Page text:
Gene Luen Yang, a graphic novelist, cartoonist, and author of the award-winning American Born Chinese – a graphic novel chronicling the challenges of growing up Asian American – was recently named the fifth National Ambassador for Young People’s Literature for 2016 by the Children’s Book Council, Every Child a Reader (ECAR), and the Center for the Book in the Library of Congress.
NEA Today spoke with Yang, who also taught high school computer science for 17 years in Oakland, California, about his new appointment and his plans to help promote diversity in children’s literature.
What are your goals as National Ambassador for Young People’s Literature?
Gene Yang: Every Ambassador has a platform, and mine is “Reading Without Walls.” The purpose of the program is to get kids to read outside their comfort zones and to explore the world through reading. I want to encourage kids to read books about people who don’t look or live like them, to get to know people and worlds different from theirs. By reading other people’s stories, we can develop insight and compassion. I also want to encourage them to read about topics they might find intimidating, like books about STEM. Often, people think of stories and science as completely separate, but they’re not. Stories are a great way to learn science. Finally, I’d like them to try formats they may never have experienced before. If they’ve never read graphic novels, give one a try. Or if they’ve only read graphic novels, try a prose novel, a novel in verse, or a hybrid (half graphic, half prose) novel.
Why is diversity important in children’s literature?
GY: The issue of diversity is an ongoing discussion in all storytelling media – people are talking about how to increase diversity in television, movies and all areas and age levels of books. America is getting more and more diverse and we want our stories to reflect the world we live in.
How can we promote more Asian American writers to young people?
GY: One of the best ways is to just talk about them. Read their books and share them with others. The more we can get the word out there, the better it will be. There are some great books for young people out there right now by Asian American authors, like Long Tail Kitty by Lark Pien, about a cat and his animal friends who go on adventures together. It captures something about childhood, the fun and the innocence, and it has one of the best fold-out pages I’ve ever seen. Also, Jason Shiga is one of the best graphic novelists out there and he’s Asian American. In the superhero wold there’s Greg Pak, a Korean American comic book writer who brings an Asian sensibility to all his stories. And Cliff Chaing, the artist behind one of the most celebrated runs on Wonder Woman.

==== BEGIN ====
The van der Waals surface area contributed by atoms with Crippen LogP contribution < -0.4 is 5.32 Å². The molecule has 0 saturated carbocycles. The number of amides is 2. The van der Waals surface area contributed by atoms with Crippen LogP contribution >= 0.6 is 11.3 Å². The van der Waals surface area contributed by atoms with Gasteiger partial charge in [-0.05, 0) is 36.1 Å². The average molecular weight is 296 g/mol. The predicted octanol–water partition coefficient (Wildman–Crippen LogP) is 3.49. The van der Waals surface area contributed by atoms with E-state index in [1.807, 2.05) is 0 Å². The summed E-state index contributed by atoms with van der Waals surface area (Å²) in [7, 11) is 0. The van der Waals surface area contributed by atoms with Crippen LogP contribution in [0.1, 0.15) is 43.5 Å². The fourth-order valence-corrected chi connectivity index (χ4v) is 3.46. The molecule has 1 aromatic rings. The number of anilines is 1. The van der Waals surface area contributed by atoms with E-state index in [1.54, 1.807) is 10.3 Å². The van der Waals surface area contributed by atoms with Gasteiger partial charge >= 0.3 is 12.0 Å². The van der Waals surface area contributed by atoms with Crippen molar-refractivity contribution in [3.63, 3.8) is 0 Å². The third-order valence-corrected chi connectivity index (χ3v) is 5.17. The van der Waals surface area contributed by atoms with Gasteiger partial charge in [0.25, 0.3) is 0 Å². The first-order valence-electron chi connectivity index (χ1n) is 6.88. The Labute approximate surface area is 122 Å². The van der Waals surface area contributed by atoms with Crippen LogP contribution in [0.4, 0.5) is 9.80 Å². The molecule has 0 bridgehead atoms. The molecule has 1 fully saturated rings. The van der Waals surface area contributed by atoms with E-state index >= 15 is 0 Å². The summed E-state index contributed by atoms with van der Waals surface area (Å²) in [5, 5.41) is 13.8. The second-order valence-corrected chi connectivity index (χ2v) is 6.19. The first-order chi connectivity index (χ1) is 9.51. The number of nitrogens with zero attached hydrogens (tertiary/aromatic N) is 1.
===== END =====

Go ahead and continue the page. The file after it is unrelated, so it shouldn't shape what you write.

How is the experience of growing up Chinese American different or similar to other kids growing up in America?
GY: There is a negotiation that has to happen for kids with two cultural heritages. You need to figure out what part of each culture fits into your life and how these two things that don’t always match come together inside of you. American culture and Chinese culture are in some ways quite complimentary but in other ways they are diametrically opposed. Traditionally, western culture focuses on the individual while Chinese culture places more emphasis on where a person sits in relation to the community. I felt that tension growing up and navigating that tension is one of the challenges I include in my writing. I come back to it again and again – it’s an ongoing conversation I have in my head and that features prominently in American Born Chinese and Boxers and Saints. A theme in much of my writing is the clash and coming together of western and eastern cultures.
As a storyteller what appeals to you about graphic novels?
GY: There are a variety of ways to tell stories and certain stories work better in certain forms. I really appreciate the combination of words and pictures. Having those two distinct ways of communicating information gives me enormous flexibility as a creator. Communicating emotion through words is more subtle and nuanced. In pictures, there is a visceral quality you can get. You can bypass the brain and just stick the emotion directly into a reader’s gut. The combination is endlessly fascinating to me. Still, I’m a huge fan of pure prose.
How do you hope to impact your young reader’s lives?
GY: When you write a story the net effect is a collaborative effort between the author and the reader and so it’s very individual, but I’ve had students come up to me and tell me that my book tells their story. Often they’re students who have parents who are immigrants. I’ve heard from students from all different backgrounds, but there’s this universal outsider’s experience that every immigrant kid goes through that they can relate to in my books.
You taught computer science for 17 years at Bishop O’ Dowd High School in Oakland, California. How does your career as writer intersect with your career as educator?
GY: My book Secret Coders (a graphic novel mystery about two students unraveling the secrets of a magical and mysterious school) is explicitly educational and teaches readers how to code and program computers. It uses the Logo programming code that creates visual images, as well as binary code, and the organization of code – such as sequence, iteration and selection. I’d like to see more of this in America – explicitly educational comics. They are common in Asian countries like Japan and Korea. My hope is that we’ll see them become more prevalent in American classrooms and I’m putting a lot of my efforts into this area.